By tricking the immune system into generating antibodies specific for only one bacterial protein, Staphylococcus aureus dodges the production of antibodies that might otherwise protect against infection. Vaccine approaches must be designed to side-step this bacterial subterfuge, experts say.

The Ebola epidemic: Is there a way out?

Posted: 27 Oct 2014 05:54 AM PDT

Although no licensed vaccines against Ebola exist on the market, 'significant progress' has been made in the last few months, according to immunology experts.

Feathers in flight inspire anti-turbulence technology

Posted: 27 Oct 2014 05:52 AM PDT

Inspired by nature's own anti-turbulence devices – feathers – researchers have developed an innovative system that could spell the end of turbulence on flights.

How cells know which way to go

Posted: 27 Oct 2014 05:50 AM PDT

Amoebas aren't the only cells that crawl: Movement is crucial to development, wound healing and immune response in animals, not to mention cancer metastasis. In two new studies, researchers answer long-standing questions about how complex cells sense the chemical trails that show them where to go — and the role of cells' internal "skeleton" in responding to those cues.

Heart drug may help treat ALS, mouse study shows

Posted: 26 Oct 2014 04:54 PM PDT

Digoxin, a medication used in the treatment of heart failure, may be adaptable for the treatment of amyotrophic lateral sclerosis, a progressive, paralyzing disease, suggests new research.

A switch to dampen malignancy

Posted: 26 Oct 2014 04:53 PM PDT

A key mechanism has been found that governs how cells of the epithelia, the soft lining of inner body cavities, shift between a rigid, highly structured and immobile state and a flexible and motile form.

Right place, right time: Cellular transportation compartments

Posted: 26 Oct 2014 04:53 PM PDT

Proteins are the machinery that accomplishes almost every task in every cell in every living organism. The instructions for how to build each protein are written into a cell's DNA. But once the proteins are constructed, they must be shipped off to the proper place to perform their jobs. New work describes a potentially new pathway for targeting newly manufactured proteins to the correct location.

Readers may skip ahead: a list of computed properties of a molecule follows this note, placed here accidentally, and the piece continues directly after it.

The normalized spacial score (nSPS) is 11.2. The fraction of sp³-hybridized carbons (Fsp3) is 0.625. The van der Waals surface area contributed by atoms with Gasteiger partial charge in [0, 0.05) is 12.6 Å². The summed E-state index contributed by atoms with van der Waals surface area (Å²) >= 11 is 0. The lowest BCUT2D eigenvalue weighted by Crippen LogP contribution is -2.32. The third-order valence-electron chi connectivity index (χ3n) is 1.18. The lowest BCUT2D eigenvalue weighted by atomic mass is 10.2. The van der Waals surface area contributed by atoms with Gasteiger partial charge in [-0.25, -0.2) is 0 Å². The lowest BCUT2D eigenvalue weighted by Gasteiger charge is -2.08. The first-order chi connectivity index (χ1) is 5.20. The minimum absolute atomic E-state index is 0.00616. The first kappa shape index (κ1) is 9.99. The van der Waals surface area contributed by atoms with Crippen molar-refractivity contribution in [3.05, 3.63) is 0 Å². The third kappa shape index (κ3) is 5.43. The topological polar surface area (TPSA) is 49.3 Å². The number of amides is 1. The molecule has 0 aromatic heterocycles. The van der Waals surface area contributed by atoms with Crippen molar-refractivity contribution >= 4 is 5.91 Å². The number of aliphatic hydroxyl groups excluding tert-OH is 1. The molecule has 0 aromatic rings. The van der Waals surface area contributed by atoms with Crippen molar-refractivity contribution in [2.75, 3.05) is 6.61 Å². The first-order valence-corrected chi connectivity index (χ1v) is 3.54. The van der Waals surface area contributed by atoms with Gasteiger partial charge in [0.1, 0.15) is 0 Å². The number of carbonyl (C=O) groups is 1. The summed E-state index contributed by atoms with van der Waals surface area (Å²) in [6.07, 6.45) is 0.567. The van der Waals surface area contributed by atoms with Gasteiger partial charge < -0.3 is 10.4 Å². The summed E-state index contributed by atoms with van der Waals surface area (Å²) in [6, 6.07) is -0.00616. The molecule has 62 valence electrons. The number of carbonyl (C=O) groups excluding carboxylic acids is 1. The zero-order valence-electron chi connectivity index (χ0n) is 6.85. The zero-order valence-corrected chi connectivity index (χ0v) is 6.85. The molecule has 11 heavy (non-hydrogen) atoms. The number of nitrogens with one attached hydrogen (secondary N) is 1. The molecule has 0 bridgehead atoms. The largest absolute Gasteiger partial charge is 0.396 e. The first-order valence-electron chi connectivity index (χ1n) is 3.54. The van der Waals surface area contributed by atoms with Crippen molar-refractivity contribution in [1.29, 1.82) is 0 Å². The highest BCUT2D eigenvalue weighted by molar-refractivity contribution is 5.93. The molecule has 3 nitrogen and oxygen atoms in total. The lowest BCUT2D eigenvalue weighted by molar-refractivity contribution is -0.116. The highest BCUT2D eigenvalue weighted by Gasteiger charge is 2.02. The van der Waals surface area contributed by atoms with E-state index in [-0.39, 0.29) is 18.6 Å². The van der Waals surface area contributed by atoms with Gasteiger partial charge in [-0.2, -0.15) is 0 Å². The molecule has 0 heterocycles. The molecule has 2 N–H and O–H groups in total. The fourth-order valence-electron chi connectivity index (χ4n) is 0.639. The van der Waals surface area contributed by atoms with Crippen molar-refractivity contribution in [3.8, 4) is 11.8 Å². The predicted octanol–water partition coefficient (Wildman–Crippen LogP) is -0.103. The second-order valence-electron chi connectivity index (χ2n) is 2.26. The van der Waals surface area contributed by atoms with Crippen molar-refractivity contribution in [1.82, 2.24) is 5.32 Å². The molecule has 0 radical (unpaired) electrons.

Breakthrough in molecular electronics paves way for new generation of DNA-based computer circuits

Posted: 26 Oct 2014 04:52 PM PDT

Scientists have announced a significant breakthrough toward developing DNA-based electrical circuits. Molecular electronics, which uses molecules as building blocks for the fabrication of electronic components, has been seen as the ultimate solution to the miniaturization challenge. However, to date, no one has actually been able to make complex electrical circuits using molecules. Now scientists report reproducible and quantitative measurements of electricity flow through long molecules made of four DNA strands, signaling a significant breakthrough towards the development of DNA-based electrical circuits.

Earthworms, ants, termites: The real engineers of the ecosystem

Posted: 23 Oct 2014 12:49 PM PDT

New the research has focused on the study of soil invertebrates because they are indicators of its quality, scientists say. "These organisms fulfill various functions,like allowing the soil to absorb processed organic matter such as leaves, wood, trunks and branches and with this nourishing crops; they also maintain an ecological balance capable of preventing the invasion of pests and provide greater fertility without using chemicals. This happens when growing different types of plants, allowing the existence of a wide variety of soil invertebrates" researchers explain.